The first assessment of countries’ pledges to tackle climate change in the next decade, an important part of the Paris Agreement, has found that the effort “falls far short” of what is necessary to fight climate change.
What is Happening?
- To have a chance of meeting the Paris Agreement’s lower limit of 1.5° Celsius of warming by 2100, nations must cut their carbon emissions to 45% below their 2010 level by 2030 and eliminate their impact totally by 2050. However, if all the national pledges submitted so far were fulfilled, global emissions would be reduced by only 1% by 2030.
- The assessment, published by the UN last week, covers countries responsible for only about a third of global emissions. Only 75 of the 197 signatories to the Paris Agreement submitted their updated climate pledges (called NDCs) in time to be assessed.
- Some of the world’s biggest emitters, including China, the US and India, have still to formulate NDCs. The UN has said that without them, the COP26 climate summit in Glasgow this November will fail. In the US, White House National Climate Advisor Gina McCarthy has characterised the upcoming commitment as the country’s “most aggressive” carbon reduction commitment yet, and said that the numbers should be expected before a US-hosted climate summit on April 22. China could publish its NDC as soon as next week, when the government is expected to unveil its next five-year plan.
- Japan submitted its NDC early last year, but since then the country’s new government and regional rivals China and South Korea have committed to net-zero targets, which could prompt a rethink. Australia and Brazil also submitted inadequate NDCs.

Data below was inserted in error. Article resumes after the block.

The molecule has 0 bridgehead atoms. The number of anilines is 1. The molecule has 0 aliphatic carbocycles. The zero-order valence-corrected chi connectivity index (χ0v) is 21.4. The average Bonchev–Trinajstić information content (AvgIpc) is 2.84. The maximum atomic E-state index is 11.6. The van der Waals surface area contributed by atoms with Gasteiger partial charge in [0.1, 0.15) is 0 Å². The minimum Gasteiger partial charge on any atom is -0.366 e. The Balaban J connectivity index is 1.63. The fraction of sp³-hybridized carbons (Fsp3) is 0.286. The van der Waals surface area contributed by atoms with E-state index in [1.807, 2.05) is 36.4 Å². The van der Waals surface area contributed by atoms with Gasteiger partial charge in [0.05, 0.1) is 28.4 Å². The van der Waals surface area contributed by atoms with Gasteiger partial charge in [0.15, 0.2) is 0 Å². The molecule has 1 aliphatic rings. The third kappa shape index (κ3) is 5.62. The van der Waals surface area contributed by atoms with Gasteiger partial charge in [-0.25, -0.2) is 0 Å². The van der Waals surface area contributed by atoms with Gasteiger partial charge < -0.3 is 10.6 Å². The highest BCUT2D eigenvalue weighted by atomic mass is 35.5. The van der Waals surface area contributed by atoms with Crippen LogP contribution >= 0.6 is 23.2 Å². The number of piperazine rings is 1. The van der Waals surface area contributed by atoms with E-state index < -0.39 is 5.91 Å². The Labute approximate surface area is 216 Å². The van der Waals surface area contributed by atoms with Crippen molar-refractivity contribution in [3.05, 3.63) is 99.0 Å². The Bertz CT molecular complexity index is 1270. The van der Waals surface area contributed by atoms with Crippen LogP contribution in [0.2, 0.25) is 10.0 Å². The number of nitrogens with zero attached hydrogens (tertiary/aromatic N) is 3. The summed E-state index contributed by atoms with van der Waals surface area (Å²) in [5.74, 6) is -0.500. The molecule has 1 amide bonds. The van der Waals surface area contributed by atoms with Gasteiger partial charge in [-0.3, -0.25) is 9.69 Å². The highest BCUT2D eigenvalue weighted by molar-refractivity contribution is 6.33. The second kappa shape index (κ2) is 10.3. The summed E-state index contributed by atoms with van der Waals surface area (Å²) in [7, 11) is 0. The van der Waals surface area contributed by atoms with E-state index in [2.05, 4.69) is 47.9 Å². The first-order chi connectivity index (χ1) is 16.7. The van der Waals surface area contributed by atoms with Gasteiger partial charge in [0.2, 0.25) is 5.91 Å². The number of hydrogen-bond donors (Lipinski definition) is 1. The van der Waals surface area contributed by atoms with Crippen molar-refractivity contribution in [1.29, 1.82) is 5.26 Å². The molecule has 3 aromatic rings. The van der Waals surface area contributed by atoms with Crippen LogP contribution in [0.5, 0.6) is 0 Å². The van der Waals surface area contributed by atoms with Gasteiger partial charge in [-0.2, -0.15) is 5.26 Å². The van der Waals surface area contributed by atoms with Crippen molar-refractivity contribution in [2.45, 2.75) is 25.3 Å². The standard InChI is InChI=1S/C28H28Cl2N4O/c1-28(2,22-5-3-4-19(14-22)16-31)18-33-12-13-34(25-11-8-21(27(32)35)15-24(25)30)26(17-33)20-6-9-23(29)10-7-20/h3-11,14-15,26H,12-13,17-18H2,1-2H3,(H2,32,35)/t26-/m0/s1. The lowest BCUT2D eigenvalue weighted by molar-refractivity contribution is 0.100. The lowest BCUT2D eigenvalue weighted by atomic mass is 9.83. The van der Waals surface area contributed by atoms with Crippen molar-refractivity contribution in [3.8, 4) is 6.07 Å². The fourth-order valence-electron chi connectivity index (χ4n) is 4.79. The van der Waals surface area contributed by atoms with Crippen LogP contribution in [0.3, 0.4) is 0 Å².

- The report found “impressive” progress from the EU, UK, Colombia and Argentina towards stronger goals.
- 58 countries have pledged to be net-zero by 2050, representing half of global emissions.
- The new NDCs show not only slightly higher ambitions on cutting emissions and adaptation, but also attention to building in equality for women and indigenous peoples to their climate commitments. Countries are promising to ensure greater gender equality “as a means of increasing the ambition and effectiveness of their climate action,” the UN authors write.
- A final report will be released by the UN climate secretariat before COP26.
You might also like: Climate Terms: The Difference Between ‘Carbon Neutral’ and ‘Climate Neutral’
The UN secretary general, António Guterres, says, “2021 is a make-or-break year to confront the global climate emergency. Today’s interim report is a red alert for our planet. It shows governments are nowhere close to the level of ambition needed to meet the goals of the Paris agreement. The major emitters must step up with much more ambitious reduction targets for 2030 in their NDCs well before the November conference in Glasgow.”
Featured image by: Flickr